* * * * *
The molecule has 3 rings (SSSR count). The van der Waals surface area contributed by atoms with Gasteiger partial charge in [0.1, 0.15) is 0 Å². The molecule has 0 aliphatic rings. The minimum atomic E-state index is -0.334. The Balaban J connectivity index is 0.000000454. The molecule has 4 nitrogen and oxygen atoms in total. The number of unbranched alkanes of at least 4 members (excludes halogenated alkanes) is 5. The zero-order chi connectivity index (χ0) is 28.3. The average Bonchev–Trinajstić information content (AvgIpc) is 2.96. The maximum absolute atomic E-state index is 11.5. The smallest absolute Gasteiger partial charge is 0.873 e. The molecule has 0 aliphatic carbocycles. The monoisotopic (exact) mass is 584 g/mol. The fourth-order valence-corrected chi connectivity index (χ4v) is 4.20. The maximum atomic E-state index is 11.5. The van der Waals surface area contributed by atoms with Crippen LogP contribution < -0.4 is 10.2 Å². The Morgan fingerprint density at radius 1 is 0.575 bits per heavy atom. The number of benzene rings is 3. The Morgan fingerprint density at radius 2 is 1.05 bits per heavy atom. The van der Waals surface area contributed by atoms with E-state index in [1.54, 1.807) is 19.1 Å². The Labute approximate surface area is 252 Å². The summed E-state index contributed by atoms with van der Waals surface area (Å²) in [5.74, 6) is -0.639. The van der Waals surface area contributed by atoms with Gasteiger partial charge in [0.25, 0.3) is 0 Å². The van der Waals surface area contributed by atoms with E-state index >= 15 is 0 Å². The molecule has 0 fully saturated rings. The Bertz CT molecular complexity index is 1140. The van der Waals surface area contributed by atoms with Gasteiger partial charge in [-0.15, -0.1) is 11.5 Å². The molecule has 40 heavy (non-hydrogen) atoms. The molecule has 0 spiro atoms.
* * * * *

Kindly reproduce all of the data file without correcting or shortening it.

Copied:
The molecule has 3 rings (SSSR count). The van der Waals surface area contributed by atoms with Gasteiger partial charge in [0.1, 0.15) is 0 Å². The molecule has 0 aliphatic rings. The minimum atomic E-state index is -0.334. The Balaban J connectivity index is 0.000000454. The molecule has 4 nitrogen and oxygen atoms in total. The number of unbranched alkanes of at least 4 members (excludes halogenated alkanes) is 5. The zero-order chi connectivity index (χ0) is 28.3. The average Bonchev–Trinajstić information content (AvgIpc) is 2.96. The maximum absolute atomic E-state index is 11.5. The smallest absolute Gasteiger partial charge is 0.873 e. The molecule has 0 aliphatic carbocycles. The monoisotopic (exact) mass is 584 g/mol. The fourth-order valence-corrected chi connectivity index (χ4v) is 4.20. The maximum atomic E-state index is 11.5. The van der Waals surface area contributed by atoms with Crippen LogP contribution < -0.4 is 10.2 Å². The Morgan fingerprint density at radius 1 is 0.575 bits per heavy atom. The number of benzene rings is 3. The Morgan fingerprint density at radius 2 is 1.05 bits per heavy atom. The van der Waals surface area contributed by atoms with E-state index in [1.54, 1.807) is 19.1 Å². The Labute approximate surface area is 252 Å². The summed E-state index contributed by atoms with van der Waals surface area (Å²) in [5.74, 6) is -0.639. The van der Waals surface area contributed by atoms with Gasteiger partial charge in [0.25, 0.3) is 0 Å². The van der Waals surface area contributed by atoms with E-state index >= 15 is 0 Å². The molecule has 0 fully saturated rings. The Bertz CT molecular complexity index is 1140. The van der Waals surface area contributed by atoms with Gasteiger partial charge in [-0.15, -0.1) is 11.5 Å². The molecule has 40 heavy (non-hydrogen) atoms. The molecule has 0 spiro atoms.